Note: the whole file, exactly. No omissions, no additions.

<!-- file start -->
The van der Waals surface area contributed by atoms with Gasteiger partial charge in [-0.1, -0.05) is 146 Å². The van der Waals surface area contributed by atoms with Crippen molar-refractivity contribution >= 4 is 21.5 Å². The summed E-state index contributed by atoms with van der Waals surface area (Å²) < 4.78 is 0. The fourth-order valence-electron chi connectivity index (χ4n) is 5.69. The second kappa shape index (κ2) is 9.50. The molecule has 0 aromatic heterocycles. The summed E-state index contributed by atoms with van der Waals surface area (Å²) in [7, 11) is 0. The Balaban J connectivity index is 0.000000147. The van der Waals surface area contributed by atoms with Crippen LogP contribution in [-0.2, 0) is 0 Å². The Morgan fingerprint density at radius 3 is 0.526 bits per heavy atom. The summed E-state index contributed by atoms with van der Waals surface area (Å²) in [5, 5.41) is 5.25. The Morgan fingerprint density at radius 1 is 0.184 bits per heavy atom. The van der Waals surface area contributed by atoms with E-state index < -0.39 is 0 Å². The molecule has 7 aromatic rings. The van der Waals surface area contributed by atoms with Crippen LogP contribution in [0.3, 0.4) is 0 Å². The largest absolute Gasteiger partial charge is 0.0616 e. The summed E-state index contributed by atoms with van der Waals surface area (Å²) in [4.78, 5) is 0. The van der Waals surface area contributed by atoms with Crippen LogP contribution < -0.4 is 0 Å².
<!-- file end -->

The van der Waals surface area contributed by atoms with Gasteiger partial charge in [-0.1, -0.05) is 146 Å². The van der Waals surface area contributed by atoms with Crippen molar-refractivity contribution >= 4 is 21.5 Å². The summed E-state index contributed by atoms with van der Waals surface area (Å²) < 4.78 is 0. The fourth-order valence-electron chi connectivity index (χ4n) is 5.69. The second kappa shape index (κ2) is 9.50. The molecule has 0 aromatic heterocycles. The summed E-state index contributed by atoms with van der Waals surface area (Å²) in [7, 11) is 0. The Balaban J connectivity index is 0.000000147. The van der Waals surface area contributed by atoms with Crippen LogP contribution in [-0.2, 0) is 0 Å². The Morgan fingerprint density at radius 3 is 0.526 bits per heavy atom. The summed E-state index contributed by atoms with van der Waals surface area (Å²) in [5, 5.41) is 5.25. The Morgan fingerprint density at radius 1 is 0.184 bits per heavy atom. The van der Waals surface area contributed by atoms with E-state index < -0.39 is 0 Å². The molecule has 7 aromatic rings. The van der Waals surface area contributed by atoms with Crippen LogP contribution in [0.3, 0.4) is 0 Å². The largest absolute Gasteiger partial charge is 0.0616 e. The summed E-state index contributed by atoms with van der Waals surface area (Å²) in [4.78, 5) is 0. The van der Waals surface area contributed by atoms with Crippen LogP contribution < -0.4 is 0 Å².